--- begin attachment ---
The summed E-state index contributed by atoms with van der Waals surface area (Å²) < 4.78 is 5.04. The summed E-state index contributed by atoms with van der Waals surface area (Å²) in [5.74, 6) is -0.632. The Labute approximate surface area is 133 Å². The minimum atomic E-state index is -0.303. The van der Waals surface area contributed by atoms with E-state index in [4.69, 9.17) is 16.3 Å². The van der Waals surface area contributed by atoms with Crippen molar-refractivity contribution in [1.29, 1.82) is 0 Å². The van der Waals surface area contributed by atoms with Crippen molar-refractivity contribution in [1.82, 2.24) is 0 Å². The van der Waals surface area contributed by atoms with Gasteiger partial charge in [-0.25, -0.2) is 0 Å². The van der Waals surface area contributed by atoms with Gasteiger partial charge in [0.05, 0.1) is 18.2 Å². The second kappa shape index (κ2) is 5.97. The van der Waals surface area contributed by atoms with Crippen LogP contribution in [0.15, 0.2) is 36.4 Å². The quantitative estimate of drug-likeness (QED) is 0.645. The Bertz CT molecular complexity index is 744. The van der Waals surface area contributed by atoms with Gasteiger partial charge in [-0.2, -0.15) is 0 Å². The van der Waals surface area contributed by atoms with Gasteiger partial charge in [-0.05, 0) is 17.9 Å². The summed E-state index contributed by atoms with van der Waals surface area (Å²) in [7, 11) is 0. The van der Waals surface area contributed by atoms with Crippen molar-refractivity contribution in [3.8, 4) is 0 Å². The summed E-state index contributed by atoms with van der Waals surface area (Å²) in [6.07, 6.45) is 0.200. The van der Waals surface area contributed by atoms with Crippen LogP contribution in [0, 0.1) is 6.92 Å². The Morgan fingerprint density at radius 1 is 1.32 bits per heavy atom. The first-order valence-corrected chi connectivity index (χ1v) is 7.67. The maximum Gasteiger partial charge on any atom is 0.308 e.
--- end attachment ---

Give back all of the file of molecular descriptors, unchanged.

The summed E-state index contributed by atoms with van der Waals surface area (Å²) < 4.78 is 5.04. The summed E-state index contributed by atoms with van der Waals surface area (Å²) in [5.74, 6) is -0.632. The Labute approximate surface area is 133 Å². The minimum atomic E-state index is -0.303. The van der Waals surface area contributed by atoms with E-state index in [4.69, 9.17) is 16.3 Å². The van der Waals surface area contributed by atoms with Crippen molar-refractivity contribution in [1.29, 1.82) is 0 Å². The van der Waals surface area contributed by atoms with Crippen molar-refractivity contribution in [1.82, 2.24) is 0 Å². The van der Waals surface area contributed by atoms with Gasteiger partial charge in [-0.25, -0.2) is 0 Å². The van der Waals surface area contributed by atoms with Gasteiger partial charge in [0.05, 0.1) is 18.2 Å². The second kappa shape index (κ2) is 5.97. The van der Waals surface area contributed by atoms with Crippen LogP contribution in [0.15, 0.2) is 36.4 Å². The quantitative estimate of drug-likeness (QED) is 0.645. The Bertz CT molecular complexity index is 744. The van der Waals surface area contributed by atoms with Gasteiger partial charge in [-0.2, -0.15) is 0 Å². The van der Waals surface area contributed by atoms with Gasteiger partial charge in [-0.05, 0) is 17.9 Å². The summed E-state index contributed by atoms with van der Waals surface area (Å²) in [7, 11) is 0. The van der Waals surface area contributed by atoms with Crippen molar-refractivity contribution in [3.8, 4) is 0 Å². The summed E-state index contributed by atoms with van der Waals surface area (Å²) in [6.07, 6.45) is 0.200. The van der Waals surface area contributed by atoms with Crippen LogP contribution in [0, 0.1) is 6.92 Å². The Morgan fingerprint density at radius 1 is 1.32 bits per heavy atom. The first-order valence-corrected chi connectivity index (χ1v) is 7.67. The maximum Gasteiger partial charge on any atom is 0.308 e.